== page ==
trinket average up time?

Topics: Rawr.Base
Apr 15, 2009 at 11:07 AM
With trinket procs not being assessed correctly for now, I want to modify Grim Toll for my Cat druid model to reflect its average proc benefit.

It procs 612 ArP for 10s, with a 15% proc rate and a 45s internal CD.

The question is: how to compute the long run up time of this proc?

More generally, how to compute the average long run up time of a proc a duration t, with procrate p and internal CD c?

My approach (I use Grim Toll numbers to make it more concrete). I'd appreciate some feedback!

* upper bound: if it procs right after CD expiration, it procs every 45s for 10s, for an uptime of 10s per 45s. uptime: 10/45 ≈ 22.2%.
This assumes the CD starts at the beginning of the proc, and not at the end. Is this correct?

* expected time to proc, when off CD:
let N+1 be the number of strikes needed for the trinket to proc.
(N is the number of strikes which failed to proc the trinket before the proc).
N has a geometric distribution : P[N=k] = (1-p)^k * p
The expected value of N is E[N] = (1-p)/p  = .85/.15 ≈ 5.67
(see http://en.wikipedia.org/wiki/Geometric_distribution)
So the trinket can be expected to proc after 5.67+1=6.67 blows.

Now what is the average time between two strikes? For us cats, it's between 1s (auto attacks), and 1.5s (yellow damage), but it's affected by our haste, as well as by our miss rate. Therefore, we need to take into consideration our specific stats. I'll ignore my miss rate on the basis that it's not significant at less than 10% (this assumption is questionable).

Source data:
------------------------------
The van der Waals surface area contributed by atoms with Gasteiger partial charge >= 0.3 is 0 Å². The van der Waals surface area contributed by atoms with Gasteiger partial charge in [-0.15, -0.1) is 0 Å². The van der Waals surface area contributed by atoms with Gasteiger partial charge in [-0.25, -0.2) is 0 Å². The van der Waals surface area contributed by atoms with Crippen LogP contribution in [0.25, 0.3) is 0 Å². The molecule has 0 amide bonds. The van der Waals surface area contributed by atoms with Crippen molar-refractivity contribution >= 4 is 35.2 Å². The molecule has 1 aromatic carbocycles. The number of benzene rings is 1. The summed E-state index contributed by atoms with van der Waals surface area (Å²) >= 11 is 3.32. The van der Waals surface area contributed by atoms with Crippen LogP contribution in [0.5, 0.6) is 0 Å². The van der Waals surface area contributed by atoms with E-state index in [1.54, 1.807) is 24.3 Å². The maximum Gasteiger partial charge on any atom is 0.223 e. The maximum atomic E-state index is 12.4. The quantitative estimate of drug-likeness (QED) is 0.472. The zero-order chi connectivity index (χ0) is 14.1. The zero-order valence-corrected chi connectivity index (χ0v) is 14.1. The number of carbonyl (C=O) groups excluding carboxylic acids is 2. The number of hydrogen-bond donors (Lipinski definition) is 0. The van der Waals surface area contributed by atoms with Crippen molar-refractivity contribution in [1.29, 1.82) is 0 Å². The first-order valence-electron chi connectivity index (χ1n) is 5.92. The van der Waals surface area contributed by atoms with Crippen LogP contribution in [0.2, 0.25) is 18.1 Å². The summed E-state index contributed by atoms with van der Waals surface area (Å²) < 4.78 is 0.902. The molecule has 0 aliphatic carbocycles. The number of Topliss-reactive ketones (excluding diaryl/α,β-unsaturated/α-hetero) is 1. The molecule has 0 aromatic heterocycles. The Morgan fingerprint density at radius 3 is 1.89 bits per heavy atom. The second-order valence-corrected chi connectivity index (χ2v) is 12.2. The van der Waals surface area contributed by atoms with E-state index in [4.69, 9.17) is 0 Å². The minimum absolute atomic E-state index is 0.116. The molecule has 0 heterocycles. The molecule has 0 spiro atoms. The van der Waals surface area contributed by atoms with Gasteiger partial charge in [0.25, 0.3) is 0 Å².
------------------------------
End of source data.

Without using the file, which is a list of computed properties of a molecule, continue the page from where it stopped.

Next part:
I could not work out a reliable way to estimate the proportion of white attacks vs yellow attacks. I'll suppose it's about 50/50. Is there any better estimate? With this estimate, the average time between two attacks is 1.25 pre-haste.
Rawr tells me my toon has an attack speed of 0.755s. That's a haste factor of 0.755. The average time between two attacks post-haste is therefore 1.25*.755 ≈ 0.94s.

Finally the expected time for the trinket to proc when off CD is 6.67*.94 ≈ 6.3s.

Taking the CD into account, I expect the trinket to proc every 45+6.3 = 51.3s.

The average uptime should thus be 10s/51.3s ≈ 19.49%.
(With the decimal part probably not being significant at all.).

And I will assign an average ArP for Grim Toll of 612*19.49 = 119.

Is this correct? Is this realistic?

Note: this ignores the fact that for ArP, it's better to have a lot for a little while, than some for a long time. I don't know how to take that into account.


Developer
Apr 15, 2009 at 11:58 AM
Edited Apr 15, 2009 at 12:02 PM